Binance.us Fee Schedule

      I always keep some BNB in my account with Binance to keep my fees even lower.

      • Wow you are right. That is a considerate amount.

        Thank you my man, I really appreciate the help!!!

        What would be the best way to move the money over, I sold half of my position in BTC last week when it hit 40K (very happy about that). So, I want to move the money over to Binance but as a coin.

        What do you recommend ?

        • This may sound crazy considering the news recently, but XRP is the cheapest and fastest way to transfer between exchanges (in the short term). But you’d want to make sure you factor in any price changes whether up or down (and how fast you convert it).

          If you want do transfer in maybe a less worrisome coin, due to the SEC stuff with Ripple, I would use LTC since it’s very fast and low cost. ETH is great too but the gas fees are really high right now.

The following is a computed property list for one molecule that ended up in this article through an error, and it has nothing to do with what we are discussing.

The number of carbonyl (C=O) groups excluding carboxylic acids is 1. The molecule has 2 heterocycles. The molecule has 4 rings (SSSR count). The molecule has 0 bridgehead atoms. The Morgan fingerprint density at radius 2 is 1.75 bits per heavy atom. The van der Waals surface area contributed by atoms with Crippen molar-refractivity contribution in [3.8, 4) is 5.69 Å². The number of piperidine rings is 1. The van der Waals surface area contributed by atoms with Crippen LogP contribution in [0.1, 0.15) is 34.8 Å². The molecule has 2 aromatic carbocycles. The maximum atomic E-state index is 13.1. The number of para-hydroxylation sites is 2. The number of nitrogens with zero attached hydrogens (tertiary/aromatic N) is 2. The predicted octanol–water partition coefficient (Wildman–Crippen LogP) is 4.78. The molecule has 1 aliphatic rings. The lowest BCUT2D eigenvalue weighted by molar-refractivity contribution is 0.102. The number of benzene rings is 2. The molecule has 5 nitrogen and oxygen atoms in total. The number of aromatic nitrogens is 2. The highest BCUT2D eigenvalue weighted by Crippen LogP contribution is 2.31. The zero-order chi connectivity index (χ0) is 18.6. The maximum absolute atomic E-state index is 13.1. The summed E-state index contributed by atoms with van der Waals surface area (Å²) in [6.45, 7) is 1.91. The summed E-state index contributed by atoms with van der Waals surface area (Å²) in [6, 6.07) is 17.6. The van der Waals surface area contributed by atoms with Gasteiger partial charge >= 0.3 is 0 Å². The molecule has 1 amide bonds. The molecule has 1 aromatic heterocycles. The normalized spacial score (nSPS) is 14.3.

The safest bet is USDT since it’ll hold your monetary value at the exact dollar while you figure out your next moves.

          BUT if you don’t plan to sell or trade or convert, just send it the coin as-is for simplicity.

          LASTLY, don’t forget about tax implications…. if you’re worried about that, just transfer your coins out as-is – the fees to move the cash will probably be less than your taxes.